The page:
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C in a Nutshell by Tony Crawford, Peter Prinz

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Chapter 6. Statements

A statement specifies one or more actions to be performed, such as assigning a value to a variable, passing control to a function, or jumping to another statement. The sum total of all a program's statements determines what the program does.

Jumps and loops are statements that control the flow of the program. Except when those control statements result in jumps, statements are executed sequentially; that is, in the order in which they appear in the program.

Expression Statements

An expression statement is an expression followed by a semicolon:

[expression] ;

In an expression statement, the expression—whether an assignment or another operation—is evaluated for the sake of its side effects. Following are some typical expression statements :

y = x;                         // An assignment
sum = a + b;                   // Calculation and assignment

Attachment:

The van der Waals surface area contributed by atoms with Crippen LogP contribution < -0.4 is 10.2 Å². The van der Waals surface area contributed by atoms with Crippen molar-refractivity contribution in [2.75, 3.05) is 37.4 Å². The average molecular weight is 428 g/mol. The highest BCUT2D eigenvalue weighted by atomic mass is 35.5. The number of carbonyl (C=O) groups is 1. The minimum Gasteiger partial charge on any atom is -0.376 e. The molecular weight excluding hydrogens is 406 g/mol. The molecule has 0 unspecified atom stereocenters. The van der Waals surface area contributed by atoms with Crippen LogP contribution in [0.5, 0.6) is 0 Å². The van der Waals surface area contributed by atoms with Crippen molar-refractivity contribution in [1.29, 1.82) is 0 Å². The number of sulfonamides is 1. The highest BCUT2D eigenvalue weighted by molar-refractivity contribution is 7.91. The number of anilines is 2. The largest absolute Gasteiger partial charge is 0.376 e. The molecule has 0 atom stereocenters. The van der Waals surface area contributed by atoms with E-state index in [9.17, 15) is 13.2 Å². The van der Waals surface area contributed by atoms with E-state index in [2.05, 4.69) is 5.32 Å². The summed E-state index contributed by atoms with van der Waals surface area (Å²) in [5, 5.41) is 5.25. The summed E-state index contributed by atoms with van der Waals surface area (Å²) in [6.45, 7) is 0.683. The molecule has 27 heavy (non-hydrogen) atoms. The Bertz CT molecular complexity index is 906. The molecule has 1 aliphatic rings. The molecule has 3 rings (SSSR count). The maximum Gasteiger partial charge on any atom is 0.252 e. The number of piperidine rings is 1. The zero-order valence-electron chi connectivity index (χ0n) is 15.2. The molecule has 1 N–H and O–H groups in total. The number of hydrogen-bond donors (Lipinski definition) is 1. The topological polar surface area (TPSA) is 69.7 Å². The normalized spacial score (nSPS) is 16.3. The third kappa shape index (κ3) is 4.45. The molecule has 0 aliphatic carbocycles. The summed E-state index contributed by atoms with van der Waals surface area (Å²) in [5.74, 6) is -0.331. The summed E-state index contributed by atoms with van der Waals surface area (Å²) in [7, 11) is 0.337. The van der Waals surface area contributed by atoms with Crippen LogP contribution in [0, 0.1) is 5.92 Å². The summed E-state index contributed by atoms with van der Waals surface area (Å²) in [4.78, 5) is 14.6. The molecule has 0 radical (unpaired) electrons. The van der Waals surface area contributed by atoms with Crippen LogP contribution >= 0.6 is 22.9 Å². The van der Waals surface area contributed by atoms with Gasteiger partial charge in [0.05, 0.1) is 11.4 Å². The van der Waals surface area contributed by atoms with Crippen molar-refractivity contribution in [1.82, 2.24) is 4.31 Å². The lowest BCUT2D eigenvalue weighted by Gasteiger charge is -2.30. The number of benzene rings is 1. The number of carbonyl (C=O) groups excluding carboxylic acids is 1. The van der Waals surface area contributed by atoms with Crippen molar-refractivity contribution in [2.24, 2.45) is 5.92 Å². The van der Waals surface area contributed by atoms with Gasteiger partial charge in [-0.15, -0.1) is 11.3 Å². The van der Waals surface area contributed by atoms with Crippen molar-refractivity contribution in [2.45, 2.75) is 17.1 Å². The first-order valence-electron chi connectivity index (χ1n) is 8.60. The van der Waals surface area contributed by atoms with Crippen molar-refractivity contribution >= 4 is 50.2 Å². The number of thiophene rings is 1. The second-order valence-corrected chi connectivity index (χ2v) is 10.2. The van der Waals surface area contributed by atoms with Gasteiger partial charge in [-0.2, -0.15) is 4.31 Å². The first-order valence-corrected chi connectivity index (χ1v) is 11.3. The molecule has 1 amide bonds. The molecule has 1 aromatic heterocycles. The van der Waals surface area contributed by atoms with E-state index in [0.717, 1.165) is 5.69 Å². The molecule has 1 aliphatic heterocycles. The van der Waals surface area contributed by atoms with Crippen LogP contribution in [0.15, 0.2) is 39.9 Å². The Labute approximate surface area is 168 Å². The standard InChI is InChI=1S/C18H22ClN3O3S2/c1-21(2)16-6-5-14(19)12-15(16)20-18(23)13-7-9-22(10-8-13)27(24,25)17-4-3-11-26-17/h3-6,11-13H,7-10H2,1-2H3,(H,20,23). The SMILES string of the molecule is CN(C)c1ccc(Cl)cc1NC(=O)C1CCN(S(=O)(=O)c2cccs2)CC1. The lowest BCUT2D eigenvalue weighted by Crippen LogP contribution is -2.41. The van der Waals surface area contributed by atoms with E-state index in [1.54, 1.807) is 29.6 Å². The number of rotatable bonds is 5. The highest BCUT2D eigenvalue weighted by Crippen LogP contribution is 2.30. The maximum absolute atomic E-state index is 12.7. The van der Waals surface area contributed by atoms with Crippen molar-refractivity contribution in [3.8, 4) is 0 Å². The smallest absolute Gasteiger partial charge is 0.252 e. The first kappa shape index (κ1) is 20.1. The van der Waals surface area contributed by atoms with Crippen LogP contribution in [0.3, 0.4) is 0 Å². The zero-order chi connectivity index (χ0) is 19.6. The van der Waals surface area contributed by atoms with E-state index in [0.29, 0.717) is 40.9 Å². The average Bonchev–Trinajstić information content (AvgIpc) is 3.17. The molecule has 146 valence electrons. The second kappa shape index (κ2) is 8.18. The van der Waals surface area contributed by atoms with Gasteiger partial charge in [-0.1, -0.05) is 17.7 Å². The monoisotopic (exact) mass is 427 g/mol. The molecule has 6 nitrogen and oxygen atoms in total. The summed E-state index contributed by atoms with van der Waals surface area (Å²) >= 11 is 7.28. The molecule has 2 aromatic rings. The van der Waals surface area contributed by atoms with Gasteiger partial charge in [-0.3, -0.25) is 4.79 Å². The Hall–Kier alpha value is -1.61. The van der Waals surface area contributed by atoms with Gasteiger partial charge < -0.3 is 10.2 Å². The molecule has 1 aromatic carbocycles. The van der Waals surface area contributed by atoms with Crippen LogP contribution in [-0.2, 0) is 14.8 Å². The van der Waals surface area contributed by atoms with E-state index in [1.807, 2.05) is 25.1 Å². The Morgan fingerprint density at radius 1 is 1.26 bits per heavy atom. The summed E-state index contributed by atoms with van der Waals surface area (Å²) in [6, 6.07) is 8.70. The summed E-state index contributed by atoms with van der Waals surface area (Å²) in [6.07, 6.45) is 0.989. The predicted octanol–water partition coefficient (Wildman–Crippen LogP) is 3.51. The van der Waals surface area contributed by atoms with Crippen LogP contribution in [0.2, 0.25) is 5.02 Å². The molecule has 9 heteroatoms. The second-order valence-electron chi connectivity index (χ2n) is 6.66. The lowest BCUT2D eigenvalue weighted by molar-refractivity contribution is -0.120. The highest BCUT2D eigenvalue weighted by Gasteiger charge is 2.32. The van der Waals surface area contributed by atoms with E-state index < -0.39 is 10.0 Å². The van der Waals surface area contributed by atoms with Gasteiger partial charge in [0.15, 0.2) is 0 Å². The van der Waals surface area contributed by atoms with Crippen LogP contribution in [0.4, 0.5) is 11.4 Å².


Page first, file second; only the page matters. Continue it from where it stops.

++x;
printf("Hello, world\n");      // A function call

The type and value of the expression are irrelevant, and are discarded before the next statement is executed. For this reason, statements such as the following are syntactically correct, but not very useful:

100;
y < x;

If a statement is a function call and the return value of the function is not needed, it can be discarded explicitly by casting the function as void:

char name[32];
/* ... */
(void)strcpy( name, "Jim" );   // Explicitly discard
                               // the return value.

A statement can also consist of a semicolon alone: this is called a null statement . Null statements are necessary in cases where syntax requires a statement, ...

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